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Insurance Agent – Would INSURTECH Complement or replace them?

I remember my young days when one of my close relatives started working as an Insurance Agent, and it was considered to be a precious job. A few days back when I met him, I asked him – Has the latest technology affected your work? I was expecting a negative answer, but instead, he showed me the flip side of how insurtech is helping him make a more personalized and long-term relationships. While some of the mundane jobs like data entry, reminders, quotes comparison, underwriting has been taken up by the insurtech technology, individuals, business owners or firms are yet inclined to interact with a human being and close the deal.

He mentioned a couple of analogies to strengthen his case – he said e-commerce industry in India that is worth US$125 billion as of April 2017 was not able to displace the brick and mortar industry. Or has the automobile industry removed pedestrians from the road?

Or the most important one – has the digitization removed the government agents that help citizens in getting their vehicle registered or apply for the PAN card?

Or has the financial inclusion initiative detached Banking agents or business correspondents from the chain? With a big smile on his face, he was sure digital move will only enhance his powers as insurance agents and not displace them.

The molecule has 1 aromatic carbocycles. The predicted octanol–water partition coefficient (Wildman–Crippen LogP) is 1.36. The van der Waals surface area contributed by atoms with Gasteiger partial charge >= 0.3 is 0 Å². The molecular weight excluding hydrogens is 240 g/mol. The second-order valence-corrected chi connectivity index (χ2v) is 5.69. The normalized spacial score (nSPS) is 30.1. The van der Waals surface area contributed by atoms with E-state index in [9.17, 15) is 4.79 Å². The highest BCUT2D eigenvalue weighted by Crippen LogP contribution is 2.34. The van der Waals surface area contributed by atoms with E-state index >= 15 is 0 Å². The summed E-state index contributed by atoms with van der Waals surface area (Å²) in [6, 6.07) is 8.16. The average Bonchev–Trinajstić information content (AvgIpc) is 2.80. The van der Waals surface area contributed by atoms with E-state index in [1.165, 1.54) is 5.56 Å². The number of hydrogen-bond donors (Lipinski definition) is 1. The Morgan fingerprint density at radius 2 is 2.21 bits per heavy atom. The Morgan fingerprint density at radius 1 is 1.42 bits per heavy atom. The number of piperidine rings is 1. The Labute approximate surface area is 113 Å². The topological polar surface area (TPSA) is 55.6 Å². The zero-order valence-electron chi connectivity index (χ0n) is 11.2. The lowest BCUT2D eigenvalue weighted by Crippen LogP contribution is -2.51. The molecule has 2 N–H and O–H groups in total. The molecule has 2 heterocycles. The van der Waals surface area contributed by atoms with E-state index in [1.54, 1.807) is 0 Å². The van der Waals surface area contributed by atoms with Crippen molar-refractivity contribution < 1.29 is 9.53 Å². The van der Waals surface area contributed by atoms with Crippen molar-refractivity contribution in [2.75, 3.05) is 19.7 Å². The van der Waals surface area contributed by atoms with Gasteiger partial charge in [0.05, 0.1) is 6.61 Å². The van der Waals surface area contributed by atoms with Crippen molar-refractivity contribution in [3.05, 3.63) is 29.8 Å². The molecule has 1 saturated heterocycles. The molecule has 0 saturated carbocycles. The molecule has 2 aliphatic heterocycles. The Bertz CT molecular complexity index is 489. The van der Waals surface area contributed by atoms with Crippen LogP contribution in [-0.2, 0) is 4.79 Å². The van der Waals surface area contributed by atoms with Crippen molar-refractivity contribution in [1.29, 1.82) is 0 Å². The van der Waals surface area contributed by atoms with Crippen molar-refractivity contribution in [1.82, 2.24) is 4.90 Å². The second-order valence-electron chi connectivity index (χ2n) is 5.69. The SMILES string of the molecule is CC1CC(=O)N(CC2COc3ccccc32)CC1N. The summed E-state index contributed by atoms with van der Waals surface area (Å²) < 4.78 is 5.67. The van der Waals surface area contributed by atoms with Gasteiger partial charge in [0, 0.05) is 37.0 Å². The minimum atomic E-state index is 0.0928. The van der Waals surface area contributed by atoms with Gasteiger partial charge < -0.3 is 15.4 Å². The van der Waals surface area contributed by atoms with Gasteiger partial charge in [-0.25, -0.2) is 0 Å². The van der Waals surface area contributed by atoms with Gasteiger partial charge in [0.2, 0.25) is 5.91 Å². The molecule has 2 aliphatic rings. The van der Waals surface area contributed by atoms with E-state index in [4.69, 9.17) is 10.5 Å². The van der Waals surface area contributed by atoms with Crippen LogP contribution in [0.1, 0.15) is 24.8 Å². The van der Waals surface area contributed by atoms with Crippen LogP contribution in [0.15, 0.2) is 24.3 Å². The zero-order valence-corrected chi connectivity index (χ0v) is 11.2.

Let’s accept it, on the one hand, people are busy and may not be available for sales pitch even it’s a tedious job for the insurance agent to repeat the same introduction to every prospective client, and that’s why – chatbots are handy. Start a conversation at your ease, and get full information handy. If you are satisfied, book an appointment with the agent, and he would come and guide you further.


InsurTech is helping the insurance firms in churning the data that supports them in analyzing their needs and preferences. The same data could be used by insurance agents to grab more clients. Just for example if an individual is a wanderlust, he might be more interested in getting customized travel insurance rather than home or term insurance. Such kind of data when provided to an insurance agent, he could use his expertise to present a sales pitch to the client and help him in also getting customization if needed.


While play store may be filled with apps that provide dos and don’ts of insurance, individuals expect a human touch that offers “personalization with freebies.” Insurance agents could tap into this domain by also offering value-added services to make their client feel special. Just for example – using a robo advisor to generate a financial planning portfolio for your prospective client could help in trusting the agents and building a long-term relationship.